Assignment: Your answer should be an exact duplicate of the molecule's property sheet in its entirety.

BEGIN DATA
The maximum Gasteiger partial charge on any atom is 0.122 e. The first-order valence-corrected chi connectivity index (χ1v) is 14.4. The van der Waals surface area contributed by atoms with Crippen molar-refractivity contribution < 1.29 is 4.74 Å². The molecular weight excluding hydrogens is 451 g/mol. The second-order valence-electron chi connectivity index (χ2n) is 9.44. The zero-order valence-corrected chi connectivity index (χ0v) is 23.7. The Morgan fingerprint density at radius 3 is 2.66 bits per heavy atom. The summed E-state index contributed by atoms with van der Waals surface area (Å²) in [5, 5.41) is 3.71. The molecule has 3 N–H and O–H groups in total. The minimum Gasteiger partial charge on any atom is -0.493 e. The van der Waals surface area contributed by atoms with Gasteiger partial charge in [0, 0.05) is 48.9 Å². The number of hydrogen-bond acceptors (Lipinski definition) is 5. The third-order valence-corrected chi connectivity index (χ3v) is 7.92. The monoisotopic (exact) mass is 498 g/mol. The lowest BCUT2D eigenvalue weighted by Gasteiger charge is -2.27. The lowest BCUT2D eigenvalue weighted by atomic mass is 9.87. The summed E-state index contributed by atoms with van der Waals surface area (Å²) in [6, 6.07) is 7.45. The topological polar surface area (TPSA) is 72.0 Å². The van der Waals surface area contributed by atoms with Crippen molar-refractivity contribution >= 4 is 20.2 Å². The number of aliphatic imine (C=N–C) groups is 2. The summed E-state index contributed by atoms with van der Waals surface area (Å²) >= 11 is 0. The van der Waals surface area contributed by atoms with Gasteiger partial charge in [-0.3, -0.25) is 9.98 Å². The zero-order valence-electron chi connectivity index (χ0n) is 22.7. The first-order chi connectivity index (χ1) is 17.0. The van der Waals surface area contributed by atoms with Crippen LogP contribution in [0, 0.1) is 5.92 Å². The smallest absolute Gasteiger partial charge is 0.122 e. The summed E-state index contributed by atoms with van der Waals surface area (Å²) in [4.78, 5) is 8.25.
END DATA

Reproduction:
The maximum Gasteiger partial charge on any atom is 0.122 e. The first-order valence-corrected chi connectivity index (χ1v) is 14.4. The van der Waals surface area contributed by atoms with Crippen molar-refractivity contribution < 1.29 is 4.74 Å². The molecular weight excluding hydrogens is 451 g/mol. The second-order valence-electron chi connectivity index (χ2n) is 9.44. The zero-order valence-corrected chi connectivity index (χ0v) is 23.7. The Morgan fingerprint density at radius 3 is 2.66 bits per heavy atom. The summed E-state index contributed by atoms with van der Waals surface area (Å²) in [5, 5.41) is 3.71. The molecule has 3 N–H and O–H groups in total. The minimum Gasteiger partial charge on any atom is -0.493 e. The van der Waals surface area contributed by atoms with Gasteiger partial charge in [0, 0.05) is 48.9 Å². The number of hydrogen-bond acceptors (Lipinski definition) is 5. The third-order valence-corrected chi connectivity index (χ3v) is 7.92. The monoisotopic (exact) mass is 498 g/mol. The lowest BCUT2D eigenvalue weighted by Gasteiger charge is -2.27. The lowest BCUT2D eigenvalue weighted by atomic mass is 9.87. The summed E-state index contributed by atoms with van der Waals surface area (Å²) in [6, 6.07) is 7.45. The topological polar surface area (TPSA) is 72.0 Å². The van der Waals surface area contributed by atoms with Crippen molar-refractivity contribution >= 4 is 20.2 Å². The number of aliphatic imine (C=N–C) groups is 2. The summed E-state index contributed by atoms with van der Waals surface area (Å²) >= 11 is 0. The van der Waals surface area contributed by atoms with Gasteiger partial charge in [-0.3, -0.25) is 9.98 Å². The zero-order valence-electron chi connectivity index (χ0n) is 22.7. The first-order chi connectivity index (χ1) is 17.0. The van der Waals surface area contributed by atoms with Crippen LogP contribution in [0, 0.1) is 5.92 Å². The smallest absolute Gasteiger partial charge is 0.122 e. The summed E-state index contributed by atoms with van der Waals surface area (Å²) in [4.78, 5) is 8.25.